"I actually did talk to him about this the other day," Ausmus said during TigerFest. "We have to make sure because the one thing I get concerned about — and I learned this in San Diego with Nick Hundley because he had some concussions — is that a lot of times, these guys won’t tell you.
"He’s got to be honest with us. If he gets a foul tip and he’s fuzzy, we need to know because we’d rather remove him for a week instead of losing him for two months."
Avila, who turns 27 Wednesday, said his perspective has changed since he first came into the league.
"I guess I’ve had to put down my stubbornness a little bit, especially last year," Avila said. "There’s a lot of things now that I know what to look for, as far as if there are signs of concussions and things like that.
"But I’m hoping that I won’t have any more issues with that. I hope that’ll be the case. But if something does happen, trust me, I’ve learned enough about it now that I have to say something.
"As much as I want to be out there, I’m going to do whatever I can to stay out there as long as I’m healthy."
Although Avila has had just one official concussion, he realizes there might have been more that weren’t diagnosed.
"I may have had some in the past that you never notice," Avila said. "But especially last year, there were a lot of catchers that went on the DL for concussions, I think because we’re more aware. We know what to look for now as far as symptoms.
"Guys aren’t afraid to speak up about it just because of what we know now."
One thing Avila did do after he returned from the disabled list was start wearing a heavier mask to absorb more of the impact from the foul tips he seems to get so frequently.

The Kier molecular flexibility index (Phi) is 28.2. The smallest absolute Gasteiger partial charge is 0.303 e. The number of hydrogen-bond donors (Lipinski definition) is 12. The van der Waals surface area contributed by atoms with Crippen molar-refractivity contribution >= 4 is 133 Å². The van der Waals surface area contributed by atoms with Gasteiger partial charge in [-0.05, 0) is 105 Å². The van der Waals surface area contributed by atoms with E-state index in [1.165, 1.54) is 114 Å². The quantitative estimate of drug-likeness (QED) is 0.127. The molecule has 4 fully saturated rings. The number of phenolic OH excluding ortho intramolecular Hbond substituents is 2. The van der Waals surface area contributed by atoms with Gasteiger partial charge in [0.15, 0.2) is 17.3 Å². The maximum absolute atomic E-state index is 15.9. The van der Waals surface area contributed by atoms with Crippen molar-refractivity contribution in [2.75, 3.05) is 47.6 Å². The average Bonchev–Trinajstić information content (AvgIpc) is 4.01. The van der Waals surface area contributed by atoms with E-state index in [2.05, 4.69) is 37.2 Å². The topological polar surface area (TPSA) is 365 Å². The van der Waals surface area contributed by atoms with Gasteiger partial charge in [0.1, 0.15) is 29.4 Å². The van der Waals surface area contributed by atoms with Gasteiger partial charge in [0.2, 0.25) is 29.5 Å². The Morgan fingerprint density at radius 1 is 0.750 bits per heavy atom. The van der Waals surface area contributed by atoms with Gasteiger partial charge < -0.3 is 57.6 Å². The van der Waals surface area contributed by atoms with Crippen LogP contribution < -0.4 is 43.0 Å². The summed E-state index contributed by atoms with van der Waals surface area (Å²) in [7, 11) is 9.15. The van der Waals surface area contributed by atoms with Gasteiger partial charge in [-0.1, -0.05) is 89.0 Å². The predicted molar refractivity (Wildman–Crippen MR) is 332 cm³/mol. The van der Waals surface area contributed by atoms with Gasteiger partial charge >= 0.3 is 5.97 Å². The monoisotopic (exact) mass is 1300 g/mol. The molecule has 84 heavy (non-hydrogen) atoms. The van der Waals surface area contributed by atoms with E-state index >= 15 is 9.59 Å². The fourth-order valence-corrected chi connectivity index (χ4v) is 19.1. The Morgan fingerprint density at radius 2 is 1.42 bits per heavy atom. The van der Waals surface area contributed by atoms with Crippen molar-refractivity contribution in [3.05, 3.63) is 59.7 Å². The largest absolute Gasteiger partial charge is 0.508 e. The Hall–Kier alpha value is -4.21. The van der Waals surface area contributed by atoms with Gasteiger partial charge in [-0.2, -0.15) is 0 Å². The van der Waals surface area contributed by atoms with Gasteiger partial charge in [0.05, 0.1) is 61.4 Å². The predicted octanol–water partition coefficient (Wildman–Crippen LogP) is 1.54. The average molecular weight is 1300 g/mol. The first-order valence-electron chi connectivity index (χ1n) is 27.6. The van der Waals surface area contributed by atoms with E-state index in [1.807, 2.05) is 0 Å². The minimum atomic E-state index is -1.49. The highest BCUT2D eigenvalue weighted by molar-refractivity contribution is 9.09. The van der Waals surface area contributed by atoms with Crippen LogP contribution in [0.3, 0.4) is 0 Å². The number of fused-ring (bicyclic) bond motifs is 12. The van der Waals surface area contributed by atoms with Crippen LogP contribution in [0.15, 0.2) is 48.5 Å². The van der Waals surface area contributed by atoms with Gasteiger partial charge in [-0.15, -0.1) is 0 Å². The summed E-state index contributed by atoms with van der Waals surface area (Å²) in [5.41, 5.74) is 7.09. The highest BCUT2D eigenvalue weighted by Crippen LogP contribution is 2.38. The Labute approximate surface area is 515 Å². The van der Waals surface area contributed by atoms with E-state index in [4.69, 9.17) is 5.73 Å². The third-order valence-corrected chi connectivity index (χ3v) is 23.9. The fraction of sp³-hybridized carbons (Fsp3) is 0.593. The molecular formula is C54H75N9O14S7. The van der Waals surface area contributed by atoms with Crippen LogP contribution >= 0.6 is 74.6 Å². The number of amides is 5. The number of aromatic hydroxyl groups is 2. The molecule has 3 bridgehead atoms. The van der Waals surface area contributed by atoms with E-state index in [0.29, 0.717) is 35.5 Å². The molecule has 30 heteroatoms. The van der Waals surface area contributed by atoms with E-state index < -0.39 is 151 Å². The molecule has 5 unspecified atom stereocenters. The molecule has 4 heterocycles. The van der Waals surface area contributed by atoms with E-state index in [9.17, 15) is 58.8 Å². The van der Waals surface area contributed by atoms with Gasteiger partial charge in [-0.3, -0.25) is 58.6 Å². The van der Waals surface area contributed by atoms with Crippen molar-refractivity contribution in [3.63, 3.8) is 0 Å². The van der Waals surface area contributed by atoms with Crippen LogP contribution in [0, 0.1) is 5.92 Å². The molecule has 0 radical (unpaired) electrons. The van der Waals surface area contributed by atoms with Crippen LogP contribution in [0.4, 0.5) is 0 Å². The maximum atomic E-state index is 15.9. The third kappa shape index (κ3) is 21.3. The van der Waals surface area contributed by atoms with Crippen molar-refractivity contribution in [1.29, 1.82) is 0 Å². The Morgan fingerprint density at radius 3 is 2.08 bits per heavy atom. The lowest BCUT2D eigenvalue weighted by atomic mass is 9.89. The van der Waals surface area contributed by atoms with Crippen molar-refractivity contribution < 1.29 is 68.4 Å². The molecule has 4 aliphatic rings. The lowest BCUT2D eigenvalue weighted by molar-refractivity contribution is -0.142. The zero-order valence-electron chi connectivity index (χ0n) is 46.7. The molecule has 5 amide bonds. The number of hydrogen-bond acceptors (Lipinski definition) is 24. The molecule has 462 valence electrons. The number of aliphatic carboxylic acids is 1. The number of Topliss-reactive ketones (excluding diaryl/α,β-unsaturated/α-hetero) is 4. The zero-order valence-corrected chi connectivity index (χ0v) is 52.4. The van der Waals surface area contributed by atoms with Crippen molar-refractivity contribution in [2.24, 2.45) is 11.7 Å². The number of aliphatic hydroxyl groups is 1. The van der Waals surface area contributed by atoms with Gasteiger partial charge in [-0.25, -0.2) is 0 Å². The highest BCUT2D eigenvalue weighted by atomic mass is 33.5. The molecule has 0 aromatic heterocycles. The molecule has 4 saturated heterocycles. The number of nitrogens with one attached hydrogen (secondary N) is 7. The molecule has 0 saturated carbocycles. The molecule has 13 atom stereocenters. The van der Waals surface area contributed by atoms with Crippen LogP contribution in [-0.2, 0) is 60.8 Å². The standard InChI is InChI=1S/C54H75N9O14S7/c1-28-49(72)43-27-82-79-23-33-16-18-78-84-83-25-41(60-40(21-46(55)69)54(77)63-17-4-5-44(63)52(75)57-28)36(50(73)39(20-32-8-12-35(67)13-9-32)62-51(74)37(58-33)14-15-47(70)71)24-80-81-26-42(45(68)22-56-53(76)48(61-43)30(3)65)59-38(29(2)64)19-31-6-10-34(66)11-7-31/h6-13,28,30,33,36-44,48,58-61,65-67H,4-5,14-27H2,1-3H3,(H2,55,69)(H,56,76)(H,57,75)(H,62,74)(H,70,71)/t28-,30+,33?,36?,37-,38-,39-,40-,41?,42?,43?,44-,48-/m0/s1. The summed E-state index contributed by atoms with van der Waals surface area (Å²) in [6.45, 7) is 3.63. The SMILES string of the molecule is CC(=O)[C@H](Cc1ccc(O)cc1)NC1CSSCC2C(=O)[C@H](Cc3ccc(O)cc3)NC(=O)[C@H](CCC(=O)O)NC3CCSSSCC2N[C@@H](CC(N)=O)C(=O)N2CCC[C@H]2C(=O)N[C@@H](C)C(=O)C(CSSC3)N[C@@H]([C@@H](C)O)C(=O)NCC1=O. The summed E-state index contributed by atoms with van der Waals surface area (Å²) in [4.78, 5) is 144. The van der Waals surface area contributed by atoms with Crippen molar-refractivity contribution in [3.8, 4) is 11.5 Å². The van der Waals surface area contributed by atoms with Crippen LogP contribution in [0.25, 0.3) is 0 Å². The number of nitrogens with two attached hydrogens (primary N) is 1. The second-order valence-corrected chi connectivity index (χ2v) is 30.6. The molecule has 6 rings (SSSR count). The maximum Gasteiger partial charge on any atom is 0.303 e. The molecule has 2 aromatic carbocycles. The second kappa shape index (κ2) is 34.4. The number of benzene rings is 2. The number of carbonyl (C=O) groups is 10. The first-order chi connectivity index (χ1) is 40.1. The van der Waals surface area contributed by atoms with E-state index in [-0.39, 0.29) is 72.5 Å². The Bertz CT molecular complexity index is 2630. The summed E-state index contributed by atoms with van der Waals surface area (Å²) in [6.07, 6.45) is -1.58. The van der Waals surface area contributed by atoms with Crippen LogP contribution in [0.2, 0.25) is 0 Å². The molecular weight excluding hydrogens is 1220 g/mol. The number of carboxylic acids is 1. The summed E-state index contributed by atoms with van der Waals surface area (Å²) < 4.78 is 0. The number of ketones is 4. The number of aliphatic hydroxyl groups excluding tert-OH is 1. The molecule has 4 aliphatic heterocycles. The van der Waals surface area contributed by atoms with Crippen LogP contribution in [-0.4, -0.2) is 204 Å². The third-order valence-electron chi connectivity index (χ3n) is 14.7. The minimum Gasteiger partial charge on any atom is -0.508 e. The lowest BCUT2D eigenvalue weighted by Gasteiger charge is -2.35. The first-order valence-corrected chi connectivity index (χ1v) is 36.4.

"The new mask seemed to work pretty well," Avila said. "I didn’t have any more issues after that. Hopefully, that continues."
Another thing that could help Avila stay healthy is the proposed rule to ban home-plate collisions.
The rule has yet to be finalized, but it’s expected to be in place in time for the upcoming season.
"I’ve been for it when I’ve been asked about it," Avila said. "It’s something that could prolong my career. It’s hard not to be for something if it can help you out."
San Francisco Giants catcher Buster Posey suffered a broken leg in a 2011 collision, which first prompted discussion of such a rule.
St. Louis manager Mike Matheny, a former catcher, had to retire because of post-concussion syndrome.
Avila doesn’t believe the rule will change the game significantly.
"There’s not that many collisions at the plate over the course of a season," Avila said. "The thing is, they’re violent because you have a runner coming at you full speed and you’re just standing still.
"The few collisions that there have been, there have been some serious injuries. So basically, if there’s so few, why (not) have it in place anyway."
Avila said he’s been on both sides of such collisions.
"I’ve been a runner going into a catcher; I’ve been hit as a catcher" he said. "I’ve been the first to tell people I have no problem with it.
"But now that people are talking about changing it, it’s hard not to be in favor of something that could not only help me during my career but after my career."
The most memorable collision Avila had was in April 2010 in Seattle, when Eric Byrnes crashed into him.
"There was a picture, I think in Sports Illustrated, after that happened," Avila said. "He’s completely just Superman in mid-air, and my eyes rolled up, the mask, everything flying off, glasses flying off.
"All you see from him, he’s stretched out like Superman with his arms out. It’s a pretty cool picture.
"I never dropped the ball though. He was out."
Avila has already demonstrated how tough he is. Now he just has to balance that with keeping his brain healthy.